The Congress Party was on the brink of replacing its leftist allies, led by the Communist Party, with a coalition led by the Samajwadi, a North Indian socialist party. The Congress Party’s grip on India is weakening as inflation and fuel prices rise and the economy slows, and securing an ally is crucial to staying in power.
Prime Minister Manmohan Singh, who has been a staunch supporter of the nuclear agreement with the United States, has been rushing to firm up support for the deal in India ahead of the G8 summit meeting in Japan, which starts on Monday.
There, he is expected to meet with President Bush to discuss the arrangement, which would grant India access to American nuclear technology and atomic fuel in exchange for agreeing to international inspections of its reactors.
The proposal has dominated headlines and fueled heavy debate almost since it was put forward in 2005. Critics, including the Communist Party, say the deal ties India’s future foreign and energy policy too closely to the United States, but advocates say it could usher in a new era of nuclear power in India, freeing the country from heavy dependence on fossil fuels.
American companies have been lobbying heavily for the deal, hoping to sell nuclear power-related equipment to India.
Mulayam Singh Yadav, the founder and chief of the Samajwadi Party, told reporters early Friday that Mr. Singh’s explanation of the proposal was “satisfactory,” signaling that his party could support it. As of Friday evening, the Samajwadi Party had not officially agreed to support Congress or the nuclear deal, but its backing was widely expected.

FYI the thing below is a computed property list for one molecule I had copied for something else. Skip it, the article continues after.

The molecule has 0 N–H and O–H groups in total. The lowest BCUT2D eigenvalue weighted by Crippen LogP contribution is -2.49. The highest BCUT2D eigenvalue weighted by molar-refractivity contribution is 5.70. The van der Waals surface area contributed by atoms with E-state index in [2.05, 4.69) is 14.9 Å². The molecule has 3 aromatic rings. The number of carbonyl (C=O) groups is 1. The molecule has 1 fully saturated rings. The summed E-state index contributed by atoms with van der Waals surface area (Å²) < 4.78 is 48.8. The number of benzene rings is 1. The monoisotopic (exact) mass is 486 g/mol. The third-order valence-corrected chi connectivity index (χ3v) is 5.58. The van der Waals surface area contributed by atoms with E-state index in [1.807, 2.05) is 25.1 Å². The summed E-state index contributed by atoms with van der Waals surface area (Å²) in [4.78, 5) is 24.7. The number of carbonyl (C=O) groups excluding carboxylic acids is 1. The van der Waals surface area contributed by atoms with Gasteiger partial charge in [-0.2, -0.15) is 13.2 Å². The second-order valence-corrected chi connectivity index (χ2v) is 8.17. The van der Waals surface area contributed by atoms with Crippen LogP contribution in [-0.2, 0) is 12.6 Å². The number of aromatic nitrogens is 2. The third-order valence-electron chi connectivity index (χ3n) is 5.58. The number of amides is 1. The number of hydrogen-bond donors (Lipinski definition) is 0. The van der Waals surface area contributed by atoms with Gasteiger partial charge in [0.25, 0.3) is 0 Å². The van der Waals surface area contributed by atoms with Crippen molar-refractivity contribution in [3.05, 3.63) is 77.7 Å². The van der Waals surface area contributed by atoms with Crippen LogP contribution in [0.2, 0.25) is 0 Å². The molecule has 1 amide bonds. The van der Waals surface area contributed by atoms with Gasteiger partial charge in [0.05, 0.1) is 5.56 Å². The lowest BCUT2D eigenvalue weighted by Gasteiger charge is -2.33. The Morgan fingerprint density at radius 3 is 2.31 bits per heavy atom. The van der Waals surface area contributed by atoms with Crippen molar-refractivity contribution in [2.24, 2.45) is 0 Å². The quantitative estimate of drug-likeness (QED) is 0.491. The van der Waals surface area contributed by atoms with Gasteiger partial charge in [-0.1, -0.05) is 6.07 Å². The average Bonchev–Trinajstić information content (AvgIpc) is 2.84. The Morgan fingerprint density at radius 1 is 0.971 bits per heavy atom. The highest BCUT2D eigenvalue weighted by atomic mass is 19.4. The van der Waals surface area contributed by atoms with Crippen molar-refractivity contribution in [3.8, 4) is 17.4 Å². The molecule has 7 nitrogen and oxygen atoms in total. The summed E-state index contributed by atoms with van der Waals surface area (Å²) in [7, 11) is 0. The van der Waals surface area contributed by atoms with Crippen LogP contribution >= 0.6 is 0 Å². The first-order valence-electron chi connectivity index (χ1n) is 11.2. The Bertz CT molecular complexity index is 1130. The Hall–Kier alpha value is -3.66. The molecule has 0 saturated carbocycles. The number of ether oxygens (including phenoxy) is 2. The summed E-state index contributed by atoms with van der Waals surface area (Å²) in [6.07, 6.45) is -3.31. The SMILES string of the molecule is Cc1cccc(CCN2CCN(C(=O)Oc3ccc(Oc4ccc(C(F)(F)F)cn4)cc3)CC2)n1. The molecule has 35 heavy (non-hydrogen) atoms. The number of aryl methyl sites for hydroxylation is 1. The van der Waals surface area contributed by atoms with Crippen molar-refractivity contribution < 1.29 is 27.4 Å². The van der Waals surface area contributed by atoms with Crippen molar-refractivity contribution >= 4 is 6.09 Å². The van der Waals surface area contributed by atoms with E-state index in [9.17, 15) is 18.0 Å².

If Mr. Singh’s Congress Party fails to secure Samajwadi’s support, it will probably be forced to call early elections, in which it is expected to lose many representatives in Parliament because of growing concerns over inflation and high oil prices. Samajwadi has 39 seats in Parliament, while the Congress Party’s former Communist allies have 59. Congress needs 44 seats to retain its majority.
Mr. Yadav, the Samajwadi leader, has pushed for the rights of farmers and the underclass and favors limiting the use of the English language in government. The party, based in India’s most populous state, Uttar Pradesh, is made up mainly of Muslims and farmers.
Representative Gary L. Ackerman, Democrat of New York, who arrived in New Delhi on Thursday, said he expected that Mr. Singh would arrive at the Group of 8 meeting with the deal in hand.
Mr. Ackerman, chairman of the House Subcommittee on the Middle East and South Asia, said in an interview that Indian officials had told him necessary approval of the agreement by the IAEA was “basically a done deal.”
Still, time is quickly running out for India’s divided political parties to come together, he said. The latest that the deal can be sealed is now, he said.
Asked if there is time to push the deal through the United States Congress before Mr. Bush leaves office, he said: “Possible? Yes. Probable? No.”
If the Indian government wins approval by international regulators by August, the United States Congress could vote on the deal soon thereafter, he said. The current Congress is lined up to vote favorably, he said, and he urged the Indian government to take advantage of the situation.
“I came here because we are hopeful,” he said, and the Indian government is “concerned.”